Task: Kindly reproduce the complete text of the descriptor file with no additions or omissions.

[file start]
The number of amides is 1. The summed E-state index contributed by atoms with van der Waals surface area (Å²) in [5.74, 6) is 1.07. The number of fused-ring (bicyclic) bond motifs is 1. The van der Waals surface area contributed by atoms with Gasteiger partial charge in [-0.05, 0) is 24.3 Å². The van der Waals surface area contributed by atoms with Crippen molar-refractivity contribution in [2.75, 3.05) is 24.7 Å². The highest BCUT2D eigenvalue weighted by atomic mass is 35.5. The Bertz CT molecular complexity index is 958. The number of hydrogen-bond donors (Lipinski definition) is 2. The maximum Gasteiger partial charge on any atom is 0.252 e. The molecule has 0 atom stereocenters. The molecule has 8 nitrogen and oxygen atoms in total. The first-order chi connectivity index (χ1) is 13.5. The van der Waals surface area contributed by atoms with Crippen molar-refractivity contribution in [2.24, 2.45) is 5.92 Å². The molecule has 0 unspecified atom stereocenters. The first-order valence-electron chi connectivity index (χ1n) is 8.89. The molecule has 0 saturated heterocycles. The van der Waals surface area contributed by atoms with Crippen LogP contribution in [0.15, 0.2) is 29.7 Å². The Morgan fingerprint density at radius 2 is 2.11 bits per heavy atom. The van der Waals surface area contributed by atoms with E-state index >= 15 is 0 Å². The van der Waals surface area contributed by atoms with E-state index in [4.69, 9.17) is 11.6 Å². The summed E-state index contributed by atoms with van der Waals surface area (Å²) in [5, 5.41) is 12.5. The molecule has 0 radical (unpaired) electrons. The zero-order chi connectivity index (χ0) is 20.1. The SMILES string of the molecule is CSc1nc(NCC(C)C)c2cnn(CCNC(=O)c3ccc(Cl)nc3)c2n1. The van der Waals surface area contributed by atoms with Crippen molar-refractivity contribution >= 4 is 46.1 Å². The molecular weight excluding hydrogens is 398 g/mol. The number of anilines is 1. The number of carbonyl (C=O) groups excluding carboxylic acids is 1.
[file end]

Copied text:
The number of amides is 1. The summed E-state index contributed by atoms with van der Waals surface area (Å²) in [5.74, 6) is 1.07. The number of fused-ring (bicyclic) bond motifs is 1. The van der Waals surface area contributed by atoms with Gasteiger partial charge in [-0.05, 0) is 24.3 Å². The van der Waals surface area contributed by atoms with Crippen molar-refractivity contribution in [2.75, 3.05) is 24.7 Å². The highest BCUT2D eigenvalue weighted by atomic mass is 35.5. The Bertz CT molecular complexity index is 958. The number of hydrogen-bond donors (Lipinski definition) is 2. The maximum Gasteiger partial charge on any atom is 0.252 e. The molecule has 0 atom stereocenters. The molecule has 8 nitrogen and oxygen atoms in total. The first-order chi connectivity index (χ1) is 13.5. The van der Waals surface area contributed by atoms with Crippen molar-refractivity contribution in [2.24, 2.45) is 5.92 Å². The molecule has 0 unspecified atom stereocenters. The first-order valence-electron chi connectivity index (χ1n) is 8.89. The molecule has 0 saturated heterocycles. The van der Waals surface area contributed by atoms with Crippen LogP contribution in [0.15, 0.2) is 29.7 Å². The Morgan fingerprint density at radius 2 is 2.11 bits per heavy atom. The van der Waals surface area contributed by atoms with E-state index >= 15 is 0 Å². The van der Waals surface area contributed by atoms with E-state index in [4.69, 9.17) is 11.6 Å². The summed E-state index contributed by atoms with van der Waals surface area (Å²) in [5, 5.41) is 12.5. The molecule has 0 radical (unpaired) electrons. The zero-order chi connectivity index (χ0) is 20.1. The SMILES string of the molecule is CSc1nc(NCC(C)C)c2cnn(CCNC(=O)c3ccc(Cl)nc3)c2n1. The van der Waals surface area contributed by atoms with Crippen molar-refractivity contribution >= 4 is 46.1 Å². The molecular weight excluding hydrogens is 398 g/mol. The number of anilines is 1. The number of carbonyl (C=O) groups excluding carboxylic acids is 1.